Sensational spelling

Sensational spelling is the deliberate spelling of a word in an incorrect or non-standard way for special effect.[1]

BrandingEdit

Sensational spellings are common in advertising[1] and product placement. In particular, brand names[1] such as Krispy Kreme Doughnuts (crispy cream), Weetabix (wheat, with bix being derived from biscuits), Blu-ray (blue), Kellogg's "Froot Loops" (fruit) or Hasbro's Playskool (school) may use unexpected spellings to draw attention to or trademark an otherwise common word.[2] In video games, a well-known example of sensational spelling is "Mortal Kombat" (combat).

In popular musicEdit

Sensational spelling may take on a cult value in popular culture, such as the heavy metal umlaut.

During the 1960s, bands often included in their names misspelled words and/or homophones that played on double meanings of the names as spoken. Examples include the Beatles, an intentional misspelling of "beetles",[3] the Byrds, and Led Zeppelin, in which "led" was deliberately misspelled to make clear it is pronounced /lɛd/ (as in the metal lead)[4] rather than the other pronunciation of "lead", /ld/. Whereas The Beatles were named largely as a pun for their beat-driven style,[5] many of the bands who adopted the motif following their success in the mid-1960s did so in an effort (by either themselves or their record labels) to capitalize on a fad. The Turtles successfully resisted an effort by their label, White Whale Records, to name them "The Tyrtles."[6]

In contemporary music, the misspelling of words in album or song titles rose to popularity in early 1970s rock,[citation needed] such as:

In the 1980s it became common with funk artists such as Prince (e.g. "U Got The Look", "I Would Die 4 U"), and came to be epitomized in the rap and hip hop genres, with both song titles (e.g. Usher's "U Remind Me" and T-Pain's "Buy U A Drank") and artists' names (e.g. Ludacris, Phanatik, Timbaland, Xzibit, Gorillaz) using the form. Sensational spelling was common amongst nu metal bands of the late 1990s and early 2000s (e.g., Korn, Linkin Park and Limp Bizkit). The term "nu metal" itself is a sensational spelling of "new metal", and sometimes even stylized as "nü-metal", with an additional metal umlaut.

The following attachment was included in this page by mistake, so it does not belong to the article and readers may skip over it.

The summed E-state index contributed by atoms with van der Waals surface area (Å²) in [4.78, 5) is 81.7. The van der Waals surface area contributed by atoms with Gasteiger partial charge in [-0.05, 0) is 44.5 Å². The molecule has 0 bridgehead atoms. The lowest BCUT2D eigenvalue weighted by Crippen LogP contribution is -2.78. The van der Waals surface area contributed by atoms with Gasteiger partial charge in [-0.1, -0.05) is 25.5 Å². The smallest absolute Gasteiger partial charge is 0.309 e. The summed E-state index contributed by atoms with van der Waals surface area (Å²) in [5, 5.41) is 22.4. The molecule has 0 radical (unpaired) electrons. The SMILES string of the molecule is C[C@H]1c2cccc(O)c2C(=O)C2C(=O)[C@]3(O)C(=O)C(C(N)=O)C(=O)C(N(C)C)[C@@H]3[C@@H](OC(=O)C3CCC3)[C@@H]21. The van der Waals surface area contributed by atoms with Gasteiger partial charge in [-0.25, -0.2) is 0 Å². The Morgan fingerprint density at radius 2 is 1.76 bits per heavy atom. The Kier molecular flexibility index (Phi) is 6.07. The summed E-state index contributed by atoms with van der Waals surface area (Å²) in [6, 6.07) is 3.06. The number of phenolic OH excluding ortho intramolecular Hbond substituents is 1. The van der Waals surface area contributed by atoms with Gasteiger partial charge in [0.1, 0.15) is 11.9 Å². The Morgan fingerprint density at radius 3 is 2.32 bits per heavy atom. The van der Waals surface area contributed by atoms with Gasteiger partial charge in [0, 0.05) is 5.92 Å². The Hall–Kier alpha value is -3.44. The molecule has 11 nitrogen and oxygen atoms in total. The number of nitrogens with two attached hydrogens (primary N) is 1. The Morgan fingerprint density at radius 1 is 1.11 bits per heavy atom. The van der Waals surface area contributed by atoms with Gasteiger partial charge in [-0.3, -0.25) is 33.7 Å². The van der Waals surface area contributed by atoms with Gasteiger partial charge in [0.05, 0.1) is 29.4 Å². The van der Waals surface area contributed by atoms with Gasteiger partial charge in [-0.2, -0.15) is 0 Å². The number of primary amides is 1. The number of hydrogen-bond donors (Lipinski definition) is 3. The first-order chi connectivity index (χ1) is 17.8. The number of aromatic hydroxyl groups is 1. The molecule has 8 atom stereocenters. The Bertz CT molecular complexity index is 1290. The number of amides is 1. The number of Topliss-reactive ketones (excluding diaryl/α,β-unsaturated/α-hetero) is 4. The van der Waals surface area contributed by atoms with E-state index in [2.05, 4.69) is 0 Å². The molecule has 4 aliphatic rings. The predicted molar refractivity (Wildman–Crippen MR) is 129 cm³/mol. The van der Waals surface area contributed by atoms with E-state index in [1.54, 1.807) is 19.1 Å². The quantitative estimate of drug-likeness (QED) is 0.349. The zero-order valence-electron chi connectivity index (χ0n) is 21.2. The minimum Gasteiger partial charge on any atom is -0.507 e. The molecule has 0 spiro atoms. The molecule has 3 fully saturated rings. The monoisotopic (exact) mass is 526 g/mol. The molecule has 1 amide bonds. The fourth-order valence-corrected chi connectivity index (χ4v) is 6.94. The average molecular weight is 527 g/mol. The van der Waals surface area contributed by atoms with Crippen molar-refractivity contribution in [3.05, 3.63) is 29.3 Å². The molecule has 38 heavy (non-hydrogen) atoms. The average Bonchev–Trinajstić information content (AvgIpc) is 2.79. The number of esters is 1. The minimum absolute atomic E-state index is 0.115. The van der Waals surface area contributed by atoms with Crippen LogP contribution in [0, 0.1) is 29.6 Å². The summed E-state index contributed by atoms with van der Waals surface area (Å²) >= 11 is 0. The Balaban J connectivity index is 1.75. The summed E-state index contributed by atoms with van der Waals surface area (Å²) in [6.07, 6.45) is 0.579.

An influential hard-rock magazine of the 1970s–80s was Creem.

On the InternetEdit

Many popular websites have grown from intentionally misspelling their name such as flickr, reddit, Tumblr, imgur, Digg, Google and Scribd. (Google's was largely an unintentional error, as its founders had intended to call it Googol after the extremely large number.)[7] In many such cases, the unorthodox spelling is done for trademark purposes, search engine optimization and/or to make it easier to secure a domain name.

OtherEdit

In esoteric circles, rather than "magic", the archaic spelling "magick" is often used to differentiate it from stage magic.

Terry Pratchett's fifth Discworld novel, published in 1988, is titled Sourcery, a sensational spelling of the word "sorcery". A sourcerer is, according to Pratchett, "a wizard squared; while the eighth son of a non-wizard is a wizard, the eighth son of a wizard is a sourcerer. A source of magic."

See alsoEdit

ReferencesEdit

  1. ^ a b c Rozakis, Laurie E. (2008). I Before "E" Except After "C": Spelling for the Alphabetically Challenged. Citadel Press. p. 24. ISBN 0-8065-2884-2.
  2. ^ Ross, Nigel (2006). "Writing in the Information Age". English Today. Cambridge University Press. 22: 40. doi:10.1017/S0266078406003063.
  3. ^ Harry, Bill (2000). The Beatles Encyclopedia: Revised and Updated. London: Virgin Publishing. pp. 103–104. ISBN 978-0-7535-0481-9.
  4. ^ Keith Shadwick (2005). Led Zeppelin The Story of a Band and their Music 1968-1980. p. 36. ISBN 0-87930-871-0.
  5. ^ Lewisohn, Mark (1992). The Complete Beatles Chronicle:The Definitive Day-By-Day Guide To the Beatles' Entire Career (2010 ed.). Chicago: Chicago Review Press. pp. 18–22. ISBN 978-1-56976-534-0.CS1 maint: ref=harv (link)
  6. ^ Colin Larkin, ed. (1997). The Virgin Encyclopedia of Popular Music (Concise ed.). Virgin Books. p. 1196. ISBN 1-85227-745-9.
  7. ^ Hanley, Rachael (February 12, 2003). "From Googol to Google". The Stanford Daily. Stanford University. Archived from the original on March 27, 2010. Retrieved February 15, 2010.